substantive , word separation: Tat·too, Plural: Tat·toos , accent: [t?'tu?], [ta'tu?] meanings: motive pierced with colorants into the skin origin: borrowed from English tattoo, a substantiation of the English verb tattoo
from the Samoan tatau: correct, expert, art-fair
The process of tattooing is basically a puncture of the skin, at the same time as piercing, by the tattoo needle a tattoo ink is introduced into the skin. Here, the experienced tattoo artist pays attention that the engraving is neither too shallow nor too deep. In the first case, the stored tattoo ink would be incorporated only in the uppermost skin layer, the epidermis. This would mean that in the continuous renewal of this skin layer, a growth and a rejection of the color pigments outwards would occur simultaneously with the epidermis cell layers. In the second case, ie if the sting is made too deeply into the skin, the resulting bleeding leads to a washing out of the color pigments. Permanently durable so are the tattoos, which are embedded in the middle skin layer (dermis).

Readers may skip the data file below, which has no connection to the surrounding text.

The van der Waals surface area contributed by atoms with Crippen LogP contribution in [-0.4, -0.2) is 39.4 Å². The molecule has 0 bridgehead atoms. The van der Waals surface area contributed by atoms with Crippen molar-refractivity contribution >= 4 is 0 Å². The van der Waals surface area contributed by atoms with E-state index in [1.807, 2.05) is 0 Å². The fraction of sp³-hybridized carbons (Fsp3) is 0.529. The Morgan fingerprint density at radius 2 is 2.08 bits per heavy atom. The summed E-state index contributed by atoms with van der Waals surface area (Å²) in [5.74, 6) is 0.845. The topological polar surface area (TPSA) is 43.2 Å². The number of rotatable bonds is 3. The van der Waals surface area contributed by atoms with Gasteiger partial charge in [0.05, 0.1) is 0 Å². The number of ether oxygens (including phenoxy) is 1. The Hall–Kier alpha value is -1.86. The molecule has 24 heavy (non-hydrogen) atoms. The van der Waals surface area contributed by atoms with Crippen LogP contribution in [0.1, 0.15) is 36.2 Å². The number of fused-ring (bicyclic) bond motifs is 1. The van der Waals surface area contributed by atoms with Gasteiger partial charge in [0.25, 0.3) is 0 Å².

The speed depends on the used tattoo machine, the technique and the desired effect, eg. As lines or shades, but is about between about 800 to 7,500 stitches per minute. Thanks to the capillary effect, the tattoo ink stays between the individual needles and is brought into the skin just as easily by the speed of movement as when drawing with a pen on paper. The skin is held with one hand under tension, the other hand brings with the tattoo machine, without pressure, the image. Here, first of all - the contour is created and then filled the areas with shades and or colors. For the care of the fresh tattoos and for the promotion of the cure, special tattoo federations and Tattoo Aftercare products help.